Schedule II so as to provide compensation or relief to the claimants and for restitution of
the damaged property or environment, as it may think fit. Every claimant of the
compensation or relief under the Act shall intimate to the Tribunal about the application
filed to or as the case may be, compensation received from, any other court or authority.
Liability to pay relief or compensation
Section 17 provides that where death of, or injury to, any person (other than a workman)
or, damage to any property or environment has resulted from an accident or the adverse
impact of an activity or operation or process, under any enactment specified in Schedule I,
the person responsible shall be liable to pay such relief or compensation for such death,
injury or damage, under all or any of the heads specified in Schedule II, as may be
determined by the Tribunal.
If the death, injury or damage caused by an accident or the adverse impact of an activity or
operation or process under any enactment specified in Schedule I cannot be attributed to
any single activity or operation or process but is the combined or resultant effect of several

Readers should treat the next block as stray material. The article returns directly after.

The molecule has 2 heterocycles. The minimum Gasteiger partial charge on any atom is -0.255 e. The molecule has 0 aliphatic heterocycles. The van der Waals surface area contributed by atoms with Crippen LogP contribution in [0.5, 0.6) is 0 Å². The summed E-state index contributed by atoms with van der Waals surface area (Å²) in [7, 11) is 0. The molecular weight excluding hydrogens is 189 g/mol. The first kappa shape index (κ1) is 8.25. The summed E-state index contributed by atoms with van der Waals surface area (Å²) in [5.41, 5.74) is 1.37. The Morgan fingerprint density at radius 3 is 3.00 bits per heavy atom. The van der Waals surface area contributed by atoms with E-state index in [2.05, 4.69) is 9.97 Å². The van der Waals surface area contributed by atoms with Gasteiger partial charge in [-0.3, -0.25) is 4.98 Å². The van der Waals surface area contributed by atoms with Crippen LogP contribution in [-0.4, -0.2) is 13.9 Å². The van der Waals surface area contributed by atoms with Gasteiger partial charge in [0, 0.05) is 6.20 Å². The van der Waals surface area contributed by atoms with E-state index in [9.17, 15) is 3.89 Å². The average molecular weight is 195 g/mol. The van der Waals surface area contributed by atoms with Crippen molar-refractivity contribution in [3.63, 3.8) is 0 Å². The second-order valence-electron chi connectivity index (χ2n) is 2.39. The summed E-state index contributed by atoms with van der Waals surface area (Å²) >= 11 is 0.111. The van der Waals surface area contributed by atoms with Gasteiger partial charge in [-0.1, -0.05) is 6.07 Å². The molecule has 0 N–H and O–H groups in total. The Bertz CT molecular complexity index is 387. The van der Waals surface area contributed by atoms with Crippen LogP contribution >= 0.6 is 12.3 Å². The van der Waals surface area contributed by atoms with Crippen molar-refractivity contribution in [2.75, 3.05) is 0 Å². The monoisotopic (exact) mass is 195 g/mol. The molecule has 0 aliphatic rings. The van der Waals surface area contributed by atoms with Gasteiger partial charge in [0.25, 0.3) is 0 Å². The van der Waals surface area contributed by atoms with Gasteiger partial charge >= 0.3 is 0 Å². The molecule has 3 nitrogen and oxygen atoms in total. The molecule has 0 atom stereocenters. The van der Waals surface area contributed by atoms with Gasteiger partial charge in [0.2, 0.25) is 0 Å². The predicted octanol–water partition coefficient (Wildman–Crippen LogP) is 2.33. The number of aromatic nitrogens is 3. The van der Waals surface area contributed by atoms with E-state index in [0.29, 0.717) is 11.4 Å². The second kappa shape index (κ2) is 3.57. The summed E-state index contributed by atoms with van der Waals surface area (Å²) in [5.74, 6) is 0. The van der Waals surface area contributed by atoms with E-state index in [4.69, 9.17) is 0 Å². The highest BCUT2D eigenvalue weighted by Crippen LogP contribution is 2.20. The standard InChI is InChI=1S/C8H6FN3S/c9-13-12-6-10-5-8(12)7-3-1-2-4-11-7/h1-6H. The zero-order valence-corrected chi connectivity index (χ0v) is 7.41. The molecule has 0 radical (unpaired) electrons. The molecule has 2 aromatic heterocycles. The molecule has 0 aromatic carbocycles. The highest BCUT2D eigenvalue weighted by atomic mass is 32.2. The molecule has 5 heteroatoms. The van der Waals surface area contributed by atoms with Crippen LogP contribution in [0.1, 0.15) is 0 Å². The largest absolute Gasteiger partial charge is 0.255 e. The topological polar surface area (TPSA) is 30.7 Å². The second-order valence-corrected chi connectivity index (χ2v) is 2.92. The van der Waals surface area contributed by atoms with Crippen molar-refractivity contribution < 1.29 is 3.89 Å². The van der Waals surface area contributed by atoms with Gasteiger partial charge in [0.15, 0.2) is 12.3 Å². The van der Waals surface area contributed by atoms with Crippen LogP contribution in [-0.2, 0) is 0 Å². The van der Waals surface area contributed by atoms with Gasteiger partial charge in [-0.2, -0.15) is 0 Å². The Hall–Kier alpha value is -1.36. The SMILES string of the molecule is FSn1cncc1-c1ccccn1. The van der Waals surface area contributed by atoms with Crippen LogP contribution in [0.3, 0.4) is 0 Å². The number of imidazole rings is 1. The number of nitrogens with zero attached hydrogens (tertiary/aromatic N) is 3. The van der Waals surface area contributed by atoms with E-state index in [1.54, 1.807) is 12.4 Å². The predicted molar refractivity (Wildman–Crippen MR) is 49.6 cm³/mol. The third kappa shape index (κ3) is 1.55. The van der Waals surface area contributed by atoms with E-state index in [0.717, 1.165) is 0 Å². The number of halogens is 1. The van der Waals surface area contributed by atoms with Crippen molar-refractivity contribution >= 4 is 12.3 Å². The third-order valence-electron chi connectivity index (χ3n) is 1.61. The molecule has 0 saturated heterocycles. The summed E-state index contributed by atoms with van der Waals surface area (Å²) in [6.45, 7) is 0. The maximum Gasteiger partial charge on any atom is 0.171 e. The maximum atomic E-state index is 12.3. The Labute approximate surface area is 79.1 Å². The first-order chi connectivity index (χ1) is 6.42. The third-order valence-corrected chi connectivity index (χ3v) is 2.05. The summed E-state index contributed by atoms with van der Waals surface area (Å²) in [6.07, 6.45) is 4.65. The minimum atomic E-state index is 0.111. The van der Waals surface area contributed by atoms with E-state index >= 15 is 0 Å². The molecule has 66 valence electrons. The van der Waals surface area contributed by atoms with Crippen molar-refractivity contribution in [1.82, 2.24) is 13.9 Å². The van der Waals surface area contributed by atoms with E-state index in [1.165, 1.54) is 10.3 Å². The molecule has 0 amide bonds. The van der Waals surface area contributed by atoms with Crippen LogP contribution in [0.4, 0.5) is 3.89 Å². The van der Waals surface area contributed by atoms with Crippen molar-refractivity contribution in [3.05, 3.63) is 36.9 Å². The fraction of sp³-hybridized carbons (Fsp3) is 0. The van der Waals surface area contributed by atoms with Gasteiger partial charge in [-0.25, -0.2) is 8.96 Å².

such activities, operations and processes, the Tribunal may, apportion the liability for relief
or compensation amongst those responsible for such activities, operations and processes on
an equitable basis. The Tribunal shall, in case of an accident, apply the principle of no
Procedure and Powers of Tribunal
Sub-section (1) of Section 19 prescribes that, the Tribunal shall not be bound by the
procedure laid down in the Code of Civil Procedure, 1908 but shall be guided by the
principles of natural justice. The Tribunal has been empowered to regulate its own
procedure and also not bound by the rules of evidence contained in the Indian Evidence
Under Sub-section (4), the Tribunal, for the purpose of discharging its functions, has been
entrusted with the same powers as are vested in a Civil Court under the Code of Civil
Procedure, 1908, while trying a suit, in respect of the following matters namely:
(a) summoning and enforcing the attendance of any person and examining him on oath;
(b) requiring the discovery and production of documents;
(c) receiving evidence on affidavits;
(d) subject to the provisions of section 123 and 124 of the Indian Evidence Act, 1872,
requisitioning any public record or document or copy of such record or document from any
(e) issuing summons for the examination of witnesses or documents;
(f) reviewing its decisions;